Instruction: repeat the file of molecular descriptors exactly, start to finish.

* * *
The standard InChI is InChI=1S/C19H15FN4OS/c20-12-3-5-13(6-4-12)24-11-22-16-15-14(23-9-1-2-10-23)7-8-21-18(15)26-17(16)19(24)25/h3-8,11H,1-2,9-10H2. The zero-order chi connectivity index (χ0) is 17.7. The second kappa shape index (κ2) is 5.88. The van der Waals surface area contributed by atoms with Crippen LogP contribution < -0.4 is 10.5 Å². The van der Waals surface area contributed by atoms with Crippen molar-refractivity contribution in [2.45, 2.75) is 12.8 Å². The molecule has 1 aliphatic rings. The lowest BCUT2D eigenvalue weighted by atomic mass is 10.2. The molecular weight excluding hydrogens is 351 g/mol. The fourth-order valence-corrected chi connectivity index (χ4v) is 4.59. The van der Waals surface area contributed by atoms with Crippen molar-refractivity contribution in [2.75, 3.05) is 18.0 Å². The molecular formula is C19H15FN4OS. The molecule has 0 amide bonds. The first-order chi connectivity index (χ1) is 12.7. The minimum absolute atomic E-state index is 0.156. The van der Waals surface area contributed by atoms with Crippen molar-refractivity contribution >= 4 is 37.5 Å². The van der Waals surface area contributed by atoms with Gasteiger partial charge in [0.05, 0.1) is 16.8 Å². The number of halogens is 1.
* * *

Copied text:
The standard InChI is InChI=1S/C19H15FN4OS/c20-12-3-5-13(6-4-12)24-11-22-16-15-14(23-9-1-2-10-23)7-8-21-18(15)26-17(16)19(24)25/h3-8,11H,1-2,9-10H2. The zero-order chi connectivity index (χ0) is 17.7. The second kappa shape index (κ2) is 5.88. The van der Waals surface area contributed by atoms with Crippen LogP contribution < -0.4 is 10.5 Å². The van der Waals surface area contributed by atoms with Crippen molar-refractivity contribution in [2.45, 2.75) is 12.8 Å². The molecule has 1 aliphatic rings. The lowest BCUT2D eigenvalue weighted by atomic mass is 10.2. The molecular weight excluding hydrogens is 351 g/mol. The fourth-order valence-corrected chi connectivity index (χ4v) is 4.59. The van der Waals surface area contributed by atoms with Crippen molar-refractivity contribution in [2.75, 3.05) is 18.0 Å². The molecular formula is C19H15FN4OS. The molecule has 0 amide bonds. The first-order chi connectivity index (χ1) is 12.7. The minimum absolute atomic E-state index is 0.156. The van der Waals surface area contributed by atoms with Crippen molar-refractivity contribution >= 4 is 37.5 Å². The van der Waals surface area contributed by atoms with Gasteiger partial charge in [0.05, 0.1) is 16.8 Å². The number of halogens is 1.